David Cameron has said he does not regret calling the people desperately trying to escape war and poverty and seek sanctuary in Europe a "swarm".
The prime minister was labelled "northing short of disgraceful" for using the word as thousands in Calais clamoured to enter Britain through the Channel Tunnel.
But on Saturday he told the Today Programme he did not regret it and denied the term was "dehumanising".
Speaking on the 100th day since his majority Tory government was elected, he said: "I was explaining that there are a large number of people crossing the Mediterranean, coming from the Middle East, coming to Europe and I was trying to explain that it was a very large number of people.
"I was not intending to dehumanise, I don't think it does dehumanise people."
He also said the Royal Navy had rescued "thousands" of migrants trying to cross the Mediterranean but dodged a question on whether Britain should be taking in more refugees, saying only that we are "one of the most generous countries in Europe" and that those trying to "break in" to the country had to be stopped.
He added: "These people are for very understandable reasons are fleeing, sometimes, persecution. Listeners at home will understand that I was trying to describe the fact that a lot of people are trying to come to Europe from Africa.
"Unlike other European countries, many of whom have not kept their promises on aid spending, Britain has kept her promises and that money is going into the horn of Africa and other countries in Africa to try and help bring them the stability that not so many people try to come."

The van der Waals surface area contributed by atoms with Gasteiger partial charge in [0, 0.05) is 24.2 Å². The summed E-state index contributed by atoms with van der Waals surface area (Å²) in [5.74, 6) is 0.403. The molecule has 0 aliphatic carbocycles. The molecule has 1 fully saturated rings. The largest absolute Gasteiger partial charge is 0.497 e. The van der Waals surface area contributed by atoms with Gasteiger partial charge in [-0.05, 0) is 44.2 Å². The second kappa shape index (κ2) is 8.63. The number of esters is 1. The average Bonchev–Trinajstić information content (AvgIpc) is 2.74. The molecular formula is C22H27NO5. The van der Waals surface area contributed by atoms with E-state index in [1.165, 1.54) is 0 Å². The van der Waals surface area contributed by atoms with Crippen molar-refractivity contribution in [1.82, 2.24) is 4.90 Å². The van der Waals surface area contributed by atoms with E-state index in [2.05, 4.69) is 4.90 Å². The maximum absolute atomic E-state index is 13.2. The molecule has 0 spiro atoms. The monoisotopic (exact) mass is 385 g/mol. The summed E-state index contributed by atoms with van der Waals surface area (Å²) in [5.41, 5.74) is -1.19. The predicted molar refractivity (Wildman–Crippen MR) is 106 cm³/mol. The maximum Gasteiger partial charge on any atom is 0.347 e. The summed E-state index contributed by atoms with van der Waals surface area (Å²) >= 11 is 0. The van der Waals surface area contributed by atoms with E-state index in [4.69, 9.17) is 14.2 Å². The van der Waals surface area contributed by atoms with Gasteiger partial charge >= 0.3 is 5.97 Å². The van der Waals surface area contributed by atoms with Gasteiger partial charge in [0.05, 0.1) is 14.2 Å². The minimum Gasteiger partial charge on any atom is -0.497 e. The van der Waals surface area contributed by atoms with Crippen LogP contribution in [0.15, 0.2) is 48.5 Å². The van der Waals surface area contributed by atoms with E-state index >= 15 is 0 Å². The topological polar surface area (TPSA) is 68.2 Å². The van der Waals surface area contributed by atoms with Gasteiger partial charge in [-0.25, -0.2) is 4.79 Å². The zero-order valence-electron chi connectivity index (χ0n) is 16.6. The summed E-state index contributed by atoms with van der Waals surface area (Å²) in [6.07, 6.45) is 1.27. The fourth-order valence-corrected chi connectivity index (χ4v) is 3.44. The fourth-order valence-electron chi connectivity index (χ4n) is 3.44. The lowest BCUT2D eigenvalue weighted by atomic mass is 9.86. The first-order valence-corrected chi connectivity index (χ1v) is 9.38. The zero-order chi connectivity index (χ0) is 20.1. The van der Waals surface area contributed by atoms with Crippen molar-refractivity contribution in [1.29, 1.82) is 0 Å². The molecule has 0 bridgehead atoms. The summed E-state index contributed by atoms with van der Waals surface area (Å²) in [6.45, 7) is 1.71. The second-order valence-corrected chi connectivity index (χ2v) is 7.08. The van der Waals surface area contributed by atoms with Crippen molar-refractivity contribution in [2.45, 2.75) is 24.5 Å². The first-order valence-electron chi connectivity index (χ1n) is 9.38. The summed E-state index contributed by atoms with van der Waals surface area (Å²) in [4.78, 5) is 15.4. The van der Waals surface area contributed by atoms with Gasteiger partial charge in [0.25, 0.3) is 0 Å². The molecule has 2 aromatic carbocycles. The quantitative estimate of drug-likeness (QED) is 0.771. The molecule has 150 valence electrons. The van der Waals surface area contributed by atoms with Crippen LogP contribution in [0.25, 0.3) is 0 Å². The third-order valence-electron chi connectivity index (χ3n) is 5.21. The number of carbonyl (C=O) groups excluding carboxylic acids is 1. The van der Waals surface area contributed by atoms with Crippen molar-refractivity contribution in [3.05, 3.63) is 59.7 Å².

A HUNDRED DAYS OF DAVE:
- Tim Farron: After Just 100 Days, The Penny Is Well and Truly Dropping on How Hard Lib Dems Fought in Government
In the same interview, Cameron also said he would keep his pre-election promise not to seek a third term as Prime Minister.
He said a decade is a "good long time" to be in Number 10, following suggestions he was under pressure to stay on as Tory leader and premier.
He told the programme: "I stand absolutely by what I said. Ten years is a good long time to be Prime Minister and I stand by what I said.
"But I've got plenty to get on with, it's a full manifesto, a strong mandate for it and ... 100 days in I think people can see we are delivering the things we said we would – a tax-free minimum wage, more apprenticeships, capping welfare, making work pay. I think it's been a strong start."
Suggest a correction